Calcutta, Feb 27 
BSES Ltd has selected leading merchant banker SBI Caps to tieup funding and identify prospective institutional shareholders for the Rs 4500 crore Maithon Rightbank mega power project, being implemented as a joint venture with Damodar Valley Corporation (DVC).

The project with a 70:30 debt equity ratio requires the two promoters, who hold a 45 per cent stake each, to pump in an equity of Rs 1200 crore, while a 10 per cent stake in the project will be held by financial institutions.

According to official sources the 1000 MW (250 X4) project has projected a tariff structure of Rs 2.30 paise per unit, which is expected to come down to as low as Rs 2.05 paise in the long-term.

Designated as an export-oriented unit, the necessary arrangements of the transmission network for the evacuation of power will be handled by the Power Trading Corporation, doing away with the need for a formal power purchase agreement.

The target date for the formation of Maithon Power Company, which is how the joint venture will now be known as, is March 31. The structure of the board of directors too will be finalised shortly.

Sources said that the scope of work for SBI Caps will be finalised shortly but insisted that a formal agreement has not yet been signed. The merchant banker is also a consultant to the Union government and is currently completing a study on power reforms.

DVC’s currently exports 1200-1300 MW during the peak evening hours at a frequency of 49, as the southern region is drawing power on a regular basis.

DVC is hoping to almost double its exports from the current 27 million units per day, once the Maithon Rightbank project is through, with exports to the northern region.

The promoters have urged the government that Power Grid should complete the pending transmission network sanctioned under the Seventh Plan. The network currently has an export capacity of 1250 MW which is more or less fully utilised.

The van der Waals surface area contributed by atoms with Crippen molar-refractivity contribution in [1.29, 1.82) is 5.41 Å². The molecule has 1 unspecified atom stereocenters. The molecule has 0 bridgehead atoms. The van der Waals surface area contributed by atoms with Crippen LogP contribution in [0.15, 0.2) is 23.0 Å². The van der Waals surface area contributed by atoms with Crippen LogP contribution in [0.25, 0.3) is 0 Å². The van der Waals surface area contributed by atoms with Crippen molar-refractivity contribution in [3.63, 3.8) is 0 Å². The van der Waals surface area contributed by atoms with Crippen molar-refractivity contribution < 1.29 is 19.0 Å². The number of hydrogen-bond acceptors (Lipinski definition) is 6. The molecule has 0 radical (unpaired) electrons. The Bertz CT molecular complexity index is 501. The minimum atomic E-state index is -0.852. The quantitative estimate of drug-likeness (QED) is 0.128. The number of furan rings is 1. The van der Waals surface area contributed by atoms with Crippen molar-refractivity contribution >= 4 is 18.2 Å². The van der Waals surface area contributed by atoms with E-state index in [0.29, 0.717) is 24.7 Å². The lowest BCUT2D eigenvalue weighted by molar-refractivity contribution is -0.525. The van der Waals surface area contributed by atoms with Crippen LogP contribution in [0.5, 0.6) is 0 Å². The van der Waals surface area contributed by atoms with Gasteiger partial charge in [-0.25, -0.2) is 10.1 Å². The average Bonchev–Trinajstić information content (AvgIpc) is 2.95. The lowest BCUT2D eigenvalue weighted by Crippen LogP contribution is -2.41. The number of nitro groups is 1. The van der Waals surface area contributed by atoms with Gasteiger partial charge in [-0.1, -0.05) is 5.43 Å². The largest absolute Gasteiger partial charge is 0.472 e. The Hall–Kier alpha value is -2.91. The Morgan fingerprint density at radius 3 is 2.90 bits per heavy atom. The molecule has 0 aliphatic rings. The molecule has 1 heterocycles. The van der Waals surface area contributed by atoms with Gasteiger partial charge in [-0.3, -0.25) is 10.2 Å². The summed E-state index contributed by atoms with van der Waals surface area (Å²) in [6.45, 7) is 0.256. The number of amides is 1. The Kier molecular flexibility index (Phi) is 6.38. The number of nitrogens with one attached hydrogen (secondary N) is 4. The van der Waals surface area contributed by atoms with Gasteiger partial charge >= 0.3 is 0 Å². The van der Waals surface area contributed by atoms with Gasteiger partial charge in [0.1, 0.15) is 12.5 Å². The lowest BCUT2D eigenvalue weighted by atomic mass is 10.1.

The project, which was to be undertaken by Russian firm Technoprom Export at one stage and later by the OECF, it fizzled out in the wake of the Japanese sanctions after Pokhran.

It will now be implemented as a joint venture between DVC and BSES. An MoU was signed on February 8. A draft of the promoters’ agreement has been formulated and will be finalised to be shortly ratified by the DVC, BSES and the ministry of power.

The project has also received the statutory clearances for the 1200 acres of land in Dhanbad, Bihar.    

Calcutta, Feb 27 
The Banerjee family has regained control of the Happy Valley Tea Garden in Darjeeling after almost a decade.

The prime garden had fallen on hard times when the cash-strapped Banerjees were forced to turn to a couple of Marwari financiers who managed to take control of the garden even though they were long on promises and short on funds.

The erstwhile owners — the Banerjee family — were able to take charge of the garden because of the help from Happy Valley workers and the local people.

Located on the outskirts of Darjeeling, Happy Valley, which employs 335 people, has a gross area of 431 acres.

Of this, 274 acres are under tea, yielding an average annual crop of around 60,000 kg.

However, the resurrection of the Banerjees is not without a hitch.

They have managed to wrest control with the help of the D.K. Ghosh family, which runs A Tosh and Company, one of Calcutta’s leading tea trading firms.

Ghosh had bailed out the Banerjees in the past and now holds the entire shares of Happy Valley and its title deed as well.

The Banerjees now have management control of the garden because the Ghosh family has no experience or desire to run gardens.